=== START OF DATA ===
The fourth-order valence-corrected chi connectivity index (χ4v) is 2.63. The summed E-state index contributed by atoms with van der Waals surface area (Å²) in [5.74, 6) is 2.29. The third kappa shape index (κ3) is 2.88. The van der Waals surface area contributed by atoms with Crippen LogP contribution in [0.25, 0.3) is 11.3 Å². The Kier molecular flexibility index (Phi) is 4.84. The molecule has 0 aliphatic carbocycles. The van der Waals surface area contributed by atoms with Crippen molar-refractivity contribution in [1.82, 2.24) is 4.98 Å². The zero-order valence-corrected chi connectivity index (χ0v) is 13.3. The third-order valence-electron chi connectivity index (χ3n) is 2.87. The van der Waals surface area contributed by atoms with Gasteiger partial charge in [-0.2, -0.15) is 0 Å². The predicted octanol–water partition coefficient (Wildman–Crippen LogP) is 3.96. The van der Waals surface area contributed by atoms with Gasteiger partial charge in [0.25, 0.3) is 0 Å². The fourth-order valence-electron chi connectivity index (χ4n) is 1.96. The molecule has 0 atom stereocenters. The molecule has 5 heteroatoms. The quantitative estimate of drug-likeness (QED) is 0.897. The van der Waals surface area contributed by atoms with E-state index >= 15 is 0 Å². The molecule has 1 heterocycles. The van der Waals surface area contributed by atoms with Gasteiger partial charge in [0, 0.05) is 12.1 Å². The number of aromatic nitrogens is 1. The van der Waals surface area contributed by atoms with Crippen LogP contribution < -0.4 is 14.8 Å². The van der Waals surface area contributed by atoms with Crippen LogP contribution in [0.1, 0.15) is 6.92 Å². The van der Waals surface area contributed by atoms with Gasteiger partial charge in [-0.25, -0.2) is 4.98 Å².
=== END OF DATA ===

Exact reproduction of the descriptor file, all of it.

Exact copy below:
The fourth-order valence-corrected chi connectivity index (χ4v) is 2.63. The summed E-state index contributed by atoms with van der Waals surface area (Å²) in [5.74, 6) is 2.29. The third kappa shape index (κ3) is 2.88. The van der Waals surface area contributed by atoms with Crippen LogP contribution in [0.25, 0.3) is 11.3 Å². The Kier molecular flexibility index (Phi) is 4.84. The molecule has 0 aliphatic carbocycles. The van der Waals surface area contributed by atoms with Crippen molar-refractivity contribution in [1.82, 2.24) is 4.98 Å². The zero-order valence-corrected chi connectivity index (χ0v) is 13.3. The third-order valence-electron chi connectivity index (χ3n) is 2.87. The van der Waals surface area contributed by atoms with Gasteiger partial charge in [-0.2, -0.15) is 0 Å². The predicted octanol–water partition coefficient (Wildman–Crippen LogP) is 3.96. The van der Waals surface area contributed by atoms with Gasteiger partial charge in [0.25, 0.3) is 0 Å². The fourth-order valence-electron chi connectivity index (χ4n) is 1.96. The molecule has 0 atom stereocenters. The molecule has 5 heteroatoms. The quantitative estimate of drug-likeness (QED) is 0.897. The van der Waals surface area contributed by atoms with E-state index >= 15 is 0 Å². The molecule has 1 heterocycles. The van der Waals surface area contributed by atoms with Gasteiger partial charge in [0, 0.05) is 12.1 Å². The number of aromatic nitrogens is 1. The van der Waals surface area contributed by atoms with Crippen LogP contribution < -0.4 is 14.8 Å². The van der Waals surface area contributed by atoms with Crippen LogP contribution in [0.1, 0.15) is 6.92 Å². The van der Waals surface area contributed by atoms with Gasteiger partial charge in [-0.25, -0.2) is 4.98 Å².